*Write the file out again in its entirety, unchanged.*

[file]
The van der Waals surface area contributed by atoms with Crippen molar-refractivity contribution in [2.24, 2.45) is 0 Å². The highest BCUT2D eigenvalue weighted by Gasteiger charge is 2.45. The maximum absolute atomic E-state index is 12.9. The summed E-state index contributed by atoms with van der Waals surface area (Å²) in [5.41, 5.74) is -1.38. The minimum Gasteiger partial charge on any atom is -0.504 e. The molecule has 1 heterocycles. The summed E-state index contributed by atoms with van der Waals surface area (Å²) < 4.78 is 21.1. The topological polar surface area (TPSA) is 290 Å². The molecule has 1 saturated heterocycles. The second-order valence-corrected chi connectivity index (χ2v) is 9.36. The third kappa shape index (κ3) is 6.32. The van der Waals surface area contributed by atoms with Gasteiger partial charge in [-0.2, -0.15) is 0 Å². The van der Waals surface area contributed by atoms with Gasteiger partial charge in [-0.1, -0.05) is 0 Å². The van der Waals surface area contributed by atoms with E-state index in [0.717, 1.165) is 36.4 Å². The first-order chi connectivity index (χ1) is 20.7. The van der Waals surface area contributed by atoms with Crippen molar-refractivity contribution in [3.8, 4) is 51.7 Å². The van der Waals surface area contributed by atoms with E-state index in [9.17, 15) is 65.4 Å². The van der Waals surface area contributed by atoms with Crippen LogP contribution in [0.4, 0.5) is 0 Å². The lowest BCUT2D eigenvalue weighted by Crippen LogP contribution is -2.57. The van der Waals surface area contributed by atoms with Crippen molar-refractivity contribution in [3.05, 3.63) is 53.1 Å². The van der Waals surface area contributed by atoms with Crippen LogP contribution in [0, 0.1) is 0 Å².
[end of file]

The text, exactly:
The van der Waals surface area contributed by atoms with Crippen molar-refractivity contribution in [2.24, 2.45) is 0 Å². The highest BCUT2D eigenvalue weighted by Gasteiger charge is 2.45. The maximum absolute atomic E-state index is 12.9. The summed E-state index contributed by atoms with van der Waals surface area (Å²) in [5.41, 5.74) is -1.38. The minimum Gasteiger partial charge on any atom is -0.504 e. The molecule has 1 heterocycles. The summed E-state index contributed by atoms with van der Waals surface area (Å²) < 4.78 is 21.1. The topological polar surface area (TPSA) is 290 Å². The molecule has 1 saturated heterocycles. The second-order valence-corrected chi connectivity index (χ2v) is 9.36. The third kappa shape index (κ3) is 6.32. The van der Waals surface area contributed by atoms with Gasteiger partial charge in [-0.2, -0.15) is 0 Å². The van der Waals surface area contributed by atoms with Gasteiger partial charge in [-0.1, -0.05) is 0 Å². The van der Waals surface area contributed by atoms with E-state index in [0.717, 1.165) is 36.4 Å². The first-order chi connectivity index (χ1) is 20.7. The van der Waals surface area contributed by atoms with Crippen molar-refractivity contribution in [3.8, 4) is 51.7 Å². The van der Waals surface area contributed by atoms with E-state index in [9.17, 15) is 65.4 Å². The van der Waals surface area contributed by atoms with Crippen LogP contribution in [0.4, 0.5) is 0 Å². The lowest BCUT2D eigenvalue weighted by Crippen LogP contribution is -2.57. The van der Waals surface area contributed by atoms with Crippen molar-refractivity contribution in [3.05, 3.63) is 53.1 Å². The van der Waals surface area contributed by atoms with Crippen LogP contribution in [0, 0.1) is 0 Å².